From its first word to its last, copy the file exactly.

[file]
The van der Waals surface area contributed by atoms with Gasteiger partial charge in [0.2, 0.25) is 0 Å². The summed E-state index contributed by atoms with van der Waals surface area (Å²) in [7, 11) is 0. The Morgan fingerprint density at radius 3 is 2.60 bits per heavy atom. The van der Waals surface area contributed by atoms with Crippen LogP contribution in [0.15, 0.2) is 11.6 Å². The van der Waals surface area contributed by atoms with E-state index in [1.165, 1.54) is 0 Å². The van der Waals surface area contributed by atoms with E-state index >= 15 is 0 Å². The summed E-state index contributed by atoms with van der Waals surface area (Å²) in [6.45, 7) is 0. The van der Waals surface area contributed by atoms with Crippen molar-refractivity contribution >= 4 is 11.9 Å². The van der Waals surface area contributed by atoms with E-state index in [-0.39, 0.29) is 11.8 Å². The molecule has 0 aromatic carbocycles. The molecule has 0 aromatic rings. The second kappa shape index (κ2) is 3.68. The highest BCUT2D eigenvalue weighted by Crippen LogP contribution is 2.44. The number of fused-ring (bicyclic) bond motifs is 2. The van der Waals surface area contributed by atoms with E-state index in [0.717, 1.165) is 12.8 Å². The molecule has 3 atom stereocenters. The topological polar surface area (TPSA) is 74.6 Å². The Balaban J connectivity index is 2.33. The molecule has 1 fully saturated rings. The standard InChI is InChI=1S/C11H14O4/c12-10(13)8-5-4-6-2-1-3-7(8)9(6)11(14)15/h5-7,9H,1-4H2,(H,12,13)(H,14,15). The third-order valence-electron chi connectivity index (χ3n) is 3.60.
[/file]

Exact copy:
The van der Waals surface area contributed by atoms with Gasteiger partial charge in [0.2, 0.25) is 0 Å². The summed E-state index contributed by atoms with van der Waals surface area (Å²) in [7, 11) is 0. The Morgan fingerprint density at radius 3 is 2.60 bits per heavy atom. The van der Waals surface area contributed by atoms with Crippen LogP contribution in [0.15, 0.2) is 11.6 Å². The van der Waals surface area contributed by atoms with E-state index in [1.165, 1.54) is 0 Å². The van der Waals surface area contributed by atoms with E-state index >= 15 is 0 Å². The summed E-state index contributed by atoms with van der Waals surface area (Å²) in [6.45, 7) is 0. The van der Waals surface area contributed by atoms with Crippen molar-refractivity contribution >= 4 is 11.9 Å². The van der Waals surface area contributed by atoms with E-state index in [-0.39, 0.29) is 11.8 Å². The molecule has 0 aromatic carbocycles. The molecule has 0 aromatic rings. The second kappa shape index (κ2) is 3.68. The highest BCUT2D eigenvalue weighted by Crippen LogP contribution is 2.44. The number of fused-ring (bicyclic) bond motifs is 2. The van der Waals surface area contributed by atoms with E-state index in [0.717, 1.165) is 12.8 Å². The molecule has 3 atom stereocenters. The topological polar surface area (TPSA) is 74.6 Å². The Balaban J connectivity index is 2.33. The molecule has 1 fully saturated rings. The standard InChI is InChI=1S/C11H14O4/c12-10(13)8-5-4-6-2-1-3-7(8)9(6)11(14)15/h5-7,9H,1-4H2,(H,12,13)(H,14,15). The third-order valence-electron chi connectivity index (χ3n) is 3.60.